Lipscomb, J., McPhaul, K., Rosen, J., Geiger Brown, J., Choi, M., Soeken, K., Vignola, V., Wagoner, D., Foley, J., Porter., (2006). Violence Prevention in the Mental Health Setting: The New York State Experience. Canadian Journal of Nursing Research, 38(4).
Lipscomb, J., Chen, Y., Geiger Brown, J., Flannery, K., London, M., McPhaul, K., (2012).
Workplace Violence Prevention in State-Run Residential Addiction Treatment Centers. Work: A Journal of Prevention, Assessment & Rehabilitation. 42(1):47-56.
UM School of Medicine’s Center for School Mental Health (CSMH)
The CSMH with the school’s Division of Child and Adolescent Psychiatry is composed of an energetic and committed team, including youths and families, educators, social workers, psychologists, licensed professional counselors, psychiatrists, graduate students, postdoctoral fellows, administrative staff, and other health and mental health staff. Our team members are advocates, clinicians, teachers, and researchers all working on the "front lines" of effective school mental health promotion. Through the participation in and development of a broad and growing community of practice, the CSMH analyzes diverse sources of information, develops and disseminates policy briefs, and promotes the utilization of knowledge and actions to advance successful and innovative mental health policies and programs in schools. The CSMH works with a wide range of stakeholders invested in integrated approaches to reduce barriers to student learning, including families, youths, educators, mental health and other child system staff, advocates, legislators, researchers, and government officials. The CSMH will continue to host national and regional conferences to advance research, policy, and practice related to mental health in schools. In 2002, with support from HRSA, the CSMH Assistance published a "Violence Prevention Resource Packet." This document summarizes best practices in violence prevention programs targeting at-risk youth.
UMMS Shock Trauma Violence Intervention Project (VIP)
The Violence Intervention Program is determined to reduce the frequency and severity of recidivism for violent injury and criminal activity among people living in and around Baltimore. Committed to Dr. Martin Luther King's vision of "The Beloved Community," our services focus on the enhancement of personal strengths, conflict resolution, and the development of community relationships. The UMMS VIP is an intensive, hospital-based program that assists victims of intentional violent injury, including gunshots, stabbings, and beatings. Victims receive assessment, counseling, and social support from a multidisciplinary team to help make critical changes in their lives. However, the program also recognizes that victims of violence also may be perpetrators of violence. This dynamic plays an important role in the program but does not interfere with the overlying belief that reaching victims of violence in the hospital setting immediately after a life-threatening or life-changing event is an opportune moment to engage them for intervention. Individuals are not only experiencing a medical crisis at this time but also social, emotional, psychological, and spiritual crises. This approach also hinges on the reality that health care professionals are frequently the first, and sometimes the only, professionals who have the opportunity to intervene. The VIP model begins in the hospital and thrives in the community. Once victims of violent traumatic injury volunteer to participate in the program, they are paired with a case manager or outreach worker to assist with individualized action plans formulated to reduce risk factors correlated to violent recidivism. Strong partnerships with community providers are maintained to ensure successful referrals. In addition, multidisciplinary relationships are put in place to address mandated goals, such as parole/probation or court-ordered requirements (i.e., for perpetrators of violent crimes who are also victims of violence). VIP participants have peer support groups to practice new skill sets and celebrate personal accomplishments.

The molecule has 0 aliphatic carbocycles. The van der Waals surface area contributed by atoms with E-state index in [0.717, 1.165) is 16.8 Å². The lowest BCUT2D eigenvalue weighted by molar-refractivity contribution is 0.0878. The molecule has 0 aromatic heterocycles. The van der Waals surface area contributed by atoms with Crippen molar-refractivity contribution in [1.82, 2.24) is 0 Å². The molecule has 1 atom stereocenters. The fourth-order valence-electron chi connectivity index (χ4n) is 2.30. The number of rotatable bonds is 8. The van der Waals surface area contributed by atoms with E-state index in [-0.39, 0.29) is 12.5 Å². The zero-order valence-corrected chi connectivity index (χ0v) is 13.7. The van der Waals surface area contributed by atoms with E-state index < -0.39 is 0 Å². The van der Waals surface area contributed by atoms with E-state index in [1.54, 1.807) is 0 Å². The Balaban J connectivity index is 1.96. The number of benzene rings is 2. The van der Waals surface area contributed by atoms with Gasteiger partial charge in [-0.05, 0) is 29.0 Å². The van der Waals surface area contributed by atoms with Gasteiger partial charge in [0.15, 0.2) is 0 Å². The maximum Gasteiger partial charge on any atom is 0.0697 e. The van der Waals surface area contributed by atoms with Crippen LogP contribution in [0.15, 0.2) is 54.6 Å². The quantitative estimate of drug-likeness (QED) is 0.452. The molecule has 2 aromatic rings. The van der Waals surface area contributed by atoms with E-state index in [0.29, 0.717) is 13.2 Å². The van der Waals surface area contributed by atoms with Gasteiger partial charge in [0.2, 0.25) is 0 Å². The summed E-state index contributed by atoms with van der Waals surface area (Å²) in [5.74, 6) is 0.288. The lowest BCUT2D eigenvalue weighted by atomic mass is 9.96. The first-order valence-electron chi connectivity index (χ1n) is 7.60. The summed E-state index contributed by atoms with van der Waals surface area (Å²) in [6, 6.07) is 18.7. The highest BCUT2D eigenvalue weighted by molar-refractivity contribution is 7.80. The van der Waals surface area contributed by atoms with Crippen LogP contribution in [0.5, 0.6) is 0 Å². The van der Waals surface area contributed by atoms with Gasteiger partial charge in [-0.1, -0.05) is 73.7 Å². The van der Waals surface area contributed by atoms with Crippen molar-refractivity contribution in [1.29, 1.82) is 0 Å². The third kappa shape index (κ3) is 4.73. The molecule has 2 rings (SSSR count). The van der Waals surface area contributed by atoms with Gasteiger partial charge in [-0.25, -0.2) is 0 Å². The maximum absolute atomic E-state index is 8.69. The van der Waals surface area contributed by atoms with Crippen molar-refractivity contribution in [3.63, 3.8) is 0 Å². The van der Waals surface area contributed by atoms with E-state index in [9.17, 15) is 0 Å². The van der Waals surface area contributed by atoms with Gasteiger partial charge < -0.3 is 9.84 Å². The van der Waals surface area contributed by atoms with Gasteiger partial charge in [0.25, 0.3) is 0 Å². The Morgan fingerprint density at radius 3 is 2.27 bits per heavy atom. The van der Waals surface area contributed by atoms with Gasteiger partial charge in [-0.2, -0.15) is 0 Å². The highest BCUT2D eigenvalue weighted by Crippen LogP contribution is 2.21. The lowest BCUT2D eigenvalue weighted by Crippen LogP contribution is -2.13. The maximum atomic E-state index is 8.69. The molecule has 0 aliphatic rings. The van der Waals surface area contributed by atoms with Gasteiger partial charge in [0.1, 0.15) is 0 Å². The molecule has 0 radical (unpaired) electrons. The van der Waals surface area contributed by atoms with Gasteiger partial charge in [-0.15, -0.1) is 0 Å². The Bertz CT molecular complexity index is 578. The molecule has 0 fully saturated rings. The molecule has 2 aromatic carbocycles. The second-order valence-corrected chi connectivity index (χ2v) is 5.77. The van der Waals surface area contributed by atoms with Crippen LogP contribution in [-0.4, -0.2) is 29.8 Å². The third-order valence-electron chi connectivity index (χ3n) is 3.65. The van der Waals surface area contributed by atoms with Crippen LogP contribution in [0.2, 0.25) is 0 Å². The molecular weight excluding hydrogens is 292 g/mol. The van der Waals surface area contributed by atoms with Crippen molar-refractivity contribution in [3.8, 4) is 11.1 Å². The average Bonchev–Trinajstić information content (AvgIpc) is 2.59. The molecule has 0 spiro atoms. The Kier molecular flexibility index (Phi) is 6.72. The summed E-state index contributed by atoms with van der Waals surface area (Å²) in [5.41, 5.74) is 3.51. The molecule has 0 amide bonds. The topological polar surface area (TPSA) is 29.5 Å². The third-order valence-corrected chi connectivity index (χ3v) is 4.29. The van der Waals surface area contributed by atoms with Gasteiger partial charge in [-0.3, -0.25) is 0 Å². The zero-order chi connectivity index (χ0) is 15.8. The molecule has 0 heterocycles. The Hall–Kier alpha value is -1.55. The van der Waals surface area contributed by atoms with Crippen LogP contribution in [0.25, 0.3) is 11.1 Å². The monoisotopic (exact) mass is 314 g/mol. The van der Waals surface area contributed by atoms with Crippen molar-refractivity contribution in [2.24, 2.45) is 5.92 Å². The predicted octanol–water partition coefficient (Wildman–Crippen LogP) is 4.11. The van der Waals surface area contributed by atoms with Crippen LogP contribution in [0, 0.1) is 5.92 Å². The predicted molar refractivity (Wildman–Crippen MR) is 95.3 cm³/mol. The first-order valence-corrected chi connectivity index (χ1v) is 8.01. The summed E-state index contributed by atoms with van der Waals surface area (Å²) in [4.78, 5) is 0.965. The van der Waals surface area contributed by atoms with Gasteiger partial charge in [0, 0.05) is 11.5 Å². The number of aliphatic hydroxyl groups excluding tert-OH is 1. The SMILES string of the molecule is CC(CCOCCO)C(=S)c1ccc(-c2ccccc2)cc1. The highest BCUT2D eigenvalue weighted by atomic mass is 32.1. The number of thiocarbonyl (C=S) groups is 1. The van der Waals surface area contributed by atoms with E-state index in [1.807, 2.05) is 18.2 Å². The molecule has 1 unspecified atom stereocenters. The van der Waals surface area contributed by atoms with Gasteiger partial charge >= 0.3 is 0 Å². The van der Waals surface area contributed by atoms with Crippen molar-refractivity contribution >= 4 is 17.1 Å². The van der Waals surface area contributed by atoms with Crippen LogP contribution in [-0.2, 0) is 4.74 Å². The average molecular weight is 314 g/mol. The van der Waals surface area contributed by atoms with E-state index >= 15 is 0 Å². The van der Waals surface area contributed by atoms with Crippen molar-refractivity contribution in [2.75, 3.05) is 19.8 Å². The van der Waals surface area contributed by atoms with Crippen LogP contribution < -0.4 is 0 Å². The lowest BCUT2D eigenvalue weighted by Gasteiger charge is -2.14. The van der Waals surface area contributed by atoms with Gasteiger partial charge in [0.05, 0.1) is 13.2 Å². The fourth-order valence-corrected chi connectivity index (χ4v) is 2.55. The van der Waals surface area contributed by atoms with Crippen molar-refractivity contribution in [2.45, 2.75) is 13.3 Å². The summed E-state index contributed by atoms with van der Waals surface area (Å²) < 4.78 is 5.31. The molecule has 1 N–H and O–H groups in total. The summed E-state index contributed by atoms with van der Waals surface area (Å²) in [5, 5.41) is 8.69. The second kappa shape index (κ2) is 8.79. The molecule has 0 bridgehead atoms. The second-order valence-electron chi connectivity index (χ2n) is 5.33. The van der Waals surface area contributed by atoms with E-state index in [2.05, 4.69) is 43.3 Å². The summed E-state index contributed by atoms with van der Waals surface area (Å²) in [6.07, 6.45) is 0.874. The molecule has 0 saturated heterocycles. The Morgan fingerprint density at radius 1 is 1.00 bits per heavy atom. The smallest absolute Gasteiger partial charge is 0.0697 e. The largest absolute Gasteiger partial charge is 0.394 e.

Office: 410-328-7347 / Cell: 443-462-8849
Cooper C, Eslinger DM, Stolley PD. (2006) Journal of Trauma-Injury Infection & Critical Care: Volume 61 - Issue 3 - pp 534-540, doi: 10.1097/01.ta.0000236576.81860.8c
Social Work Community Outreach Services (SWCOS)
SWCOS’ mission is to serve as a catalyst for inclusive and effective University/community partnerships that build individual, organizational, and community capacity. The vision of SWCOS is that Baltimore and Maryland will become socially and economically more robust through sustained University-community partnerships that foster civic-minded leadership and innovative community-engaged education, service, and research.